“Fine, you don’t want bread? Ok, how about you jump from the temple and prove your worthiness to be followed?” No, Jesus wouldn’t bite here either, despite his rightful claim of worthiness. He gave that up when he came down to us. He was not going to take it up again before the time.
“Ok, whatever, Jesus. You’re not hungry and don’t want to be worshipped. Then worship me! Don’t go through with this ridiculous plan of yours. Just worship me and I will give you the whole world. We could shortcut this whole endeavor, right here, right now.”
“Be gone, Satan!” Jesus was finished, temptation was crushed. Righteousness reigned.
Does that sound easy? Is that the fight of a weak man? Or is that the fight of the Savior of the world. Jesus faced temptation, and he stood the test. He never, not once, not for a second, gave in.
C.S. Lewis said,
“No man knows how bad he is till he has tried very hard to be good. A silly idea is current that good people do not know what temptation means. This is an obvious lie. Only those who try to resist temptation know how strong it is. After all, you find out the strength of the German army by fighting against it, not by giving in. You find out the strength of a wind by trying to walk against it, not by lying down. A man who gives in to temptation after five minutes simply does not know what it would have been like an hour later. That is why bad people, in one sense, know very little about badness — they have lived a sheltered life by always giving in. We never find out the strength of the evil impulse inside us until we try to fight it: and Christ, because He was the only man who never yielded to temptation, is also the only man who knows to the full what temptation means — the only complete realist.”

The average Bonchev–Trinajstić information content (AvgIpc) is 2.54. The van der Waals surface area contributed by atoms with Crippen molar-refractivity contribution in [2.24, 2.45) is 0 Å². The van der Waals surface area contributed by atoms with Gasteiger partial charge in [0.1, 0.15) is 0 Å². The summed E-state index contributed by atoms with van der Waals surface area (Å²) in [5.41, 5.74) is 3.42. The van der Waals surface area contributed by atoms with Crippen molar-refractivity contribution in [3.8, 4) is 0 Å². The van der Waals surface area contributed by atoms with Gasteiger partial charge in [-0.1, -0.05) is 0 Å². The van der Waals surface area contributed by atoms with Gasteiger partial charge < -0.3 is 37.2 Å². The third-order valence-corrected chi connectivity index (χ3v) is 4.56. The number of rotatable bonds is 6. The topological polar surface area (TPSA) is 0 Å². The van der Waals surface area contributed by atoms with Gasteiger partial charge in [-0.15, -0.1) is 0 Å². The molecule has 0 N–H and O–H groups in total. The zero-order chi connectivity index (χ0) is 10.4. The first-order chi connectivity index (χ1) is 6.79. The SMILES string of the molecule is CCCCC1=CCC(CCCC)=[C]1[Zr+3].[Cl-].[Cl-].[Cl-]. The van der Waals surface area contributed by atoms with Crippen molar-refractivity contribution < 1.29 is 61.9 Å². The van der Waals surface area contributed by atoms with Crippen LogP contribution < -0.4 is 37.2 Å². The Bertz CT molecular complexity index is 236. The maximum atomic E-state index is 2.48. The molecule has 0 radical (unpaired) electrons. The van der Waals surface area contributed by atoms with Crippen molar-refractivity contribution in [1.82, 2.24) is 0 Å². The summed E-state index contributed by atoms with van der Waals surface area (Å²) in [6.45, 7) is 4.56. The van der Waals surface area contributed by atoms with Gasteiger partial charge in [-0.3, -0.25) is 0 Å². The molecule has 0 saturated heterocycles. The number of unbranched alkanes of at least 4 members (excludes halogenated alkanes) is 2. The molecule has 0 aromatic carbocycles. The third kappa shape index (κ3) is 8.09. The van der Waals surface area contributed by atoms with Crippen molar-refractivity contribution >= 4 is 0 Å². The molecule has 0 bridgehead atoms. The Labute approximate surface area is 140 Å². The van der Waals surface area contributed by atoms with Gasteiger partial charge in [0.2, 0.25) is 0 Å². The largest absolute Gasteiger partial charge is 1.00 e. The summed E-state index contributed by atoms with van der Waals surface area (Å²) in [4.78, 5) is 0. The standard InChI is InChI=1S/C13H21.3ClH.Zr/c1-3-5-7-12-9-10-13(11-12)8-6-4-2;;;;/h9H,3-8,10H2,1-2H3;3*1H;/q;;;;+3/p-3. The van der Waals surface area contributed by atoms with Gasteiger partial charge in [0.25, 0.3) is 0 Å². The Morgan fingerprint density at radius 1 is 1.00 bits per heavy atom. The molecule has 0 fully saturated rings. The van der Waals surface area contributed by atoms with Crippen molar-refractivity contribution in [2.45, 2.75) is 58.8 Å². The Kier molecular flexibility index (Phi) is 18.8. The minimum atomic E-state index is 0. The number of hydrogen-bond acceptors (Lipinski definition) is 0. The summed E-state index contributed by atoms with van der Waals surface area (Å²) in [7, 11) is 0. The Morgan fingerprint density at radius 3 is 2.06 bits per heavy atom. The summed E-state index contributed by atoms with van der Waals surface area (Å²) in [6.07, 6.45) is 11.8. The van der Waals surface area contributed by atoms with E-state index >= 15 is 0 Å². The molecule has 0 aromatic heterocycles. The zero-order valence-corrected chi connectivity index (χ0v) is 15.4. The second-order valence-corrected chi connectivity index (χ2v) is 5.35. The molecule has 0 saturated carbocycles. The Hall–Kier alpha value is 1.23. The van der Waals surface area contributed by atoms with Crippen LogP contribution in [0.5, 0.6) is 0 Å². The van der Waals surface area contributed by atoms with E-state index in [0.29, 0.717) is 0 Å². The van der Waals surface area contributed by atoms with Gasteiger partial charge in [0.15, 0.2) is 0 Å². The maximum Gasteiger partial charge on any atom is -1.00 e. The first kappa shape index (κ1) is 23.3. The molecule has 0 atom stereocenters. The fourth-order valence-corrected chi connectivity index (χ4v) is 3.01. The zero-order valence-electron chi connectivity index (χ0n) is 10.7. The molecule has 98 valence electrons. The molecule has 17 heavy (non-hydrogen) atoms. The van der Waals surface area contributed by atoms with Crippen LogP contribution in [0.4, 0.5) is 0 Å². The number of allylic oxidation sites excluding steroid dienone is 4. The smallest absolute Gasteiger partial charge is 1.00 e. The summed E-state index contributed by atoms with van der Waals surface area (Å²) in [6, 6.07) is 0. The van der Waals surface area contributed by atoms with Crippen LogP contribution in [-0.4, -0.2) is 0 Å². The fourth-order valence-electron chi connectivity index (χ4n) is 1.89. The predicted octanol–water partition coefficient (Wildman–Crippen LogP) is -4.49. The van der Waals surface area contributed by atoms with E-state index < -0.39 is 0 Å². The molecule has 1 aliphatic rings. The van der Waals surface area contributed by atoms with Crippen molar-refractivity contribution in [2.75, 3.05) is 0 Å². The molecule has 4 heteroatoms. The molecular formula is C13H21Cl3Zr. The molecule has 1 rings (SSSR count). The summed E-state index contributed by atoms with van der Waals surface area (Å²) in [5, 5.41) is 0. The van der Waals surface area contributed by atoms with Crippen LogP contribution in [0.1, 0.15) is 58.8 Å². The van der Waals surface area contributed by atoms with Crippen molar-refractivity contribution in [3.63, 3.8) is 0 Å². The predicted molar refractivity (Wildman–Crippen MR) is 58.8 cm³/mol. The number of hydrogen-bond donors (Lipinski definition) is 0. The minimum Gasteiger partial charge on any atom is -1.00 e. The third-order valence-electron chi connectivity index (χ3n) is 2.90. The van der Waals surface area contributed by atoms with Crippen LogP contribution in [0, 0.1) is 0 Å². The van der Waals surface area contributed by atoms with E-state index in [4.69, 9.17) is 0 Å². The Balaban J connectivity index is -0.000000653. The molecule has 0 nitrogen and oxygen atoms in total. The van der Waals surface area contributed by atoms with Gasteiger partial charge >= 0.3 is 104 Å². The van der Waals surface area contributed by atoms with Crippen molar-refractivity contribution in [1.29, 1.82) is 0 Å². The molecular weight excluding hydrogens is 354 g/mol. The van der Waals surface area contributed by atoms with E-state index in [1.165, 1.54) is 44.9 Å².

The question now is why. Why did Jesus not give in? Whether or not he could or couldn’t, we know he didn’t. He wouldn’t. He stood firmly planted in the love of the Father so that we could be firmly planted in the city of God to come. Jesus endured it all so that when we need him most, we have him – the one who knows what it’s like.
Jesus used the same resources we have available to us: the scriptures, the Holy Spirit, and prayer. But we have something Jesus didn’t have: his finished work. Jesus was in the middle of his work. Really, he was at the beginning of his work. He had three years of teaching, healing, arguing, suffering, and dying to endure. But we’re on the other side. We’ve seen the outcome. We have his finished work to rely upon. It doesn’t depend on us. We can stand firm, because he stood firm for us.
Jesus faced temptation of every kind so that ever kind of temptation we face, we have a sympathizer, a priest, who knows what it’s like. He’s not aloof. He’s not ignorant. He’s wise and caring. He’s there when the hard times come. And though we won’t always win in this life, the worst that can happen to us is that we fall into the throne room of God, where mercy and grace await. Because Jesus has won the war, even if we lose the battle, we are victorious still.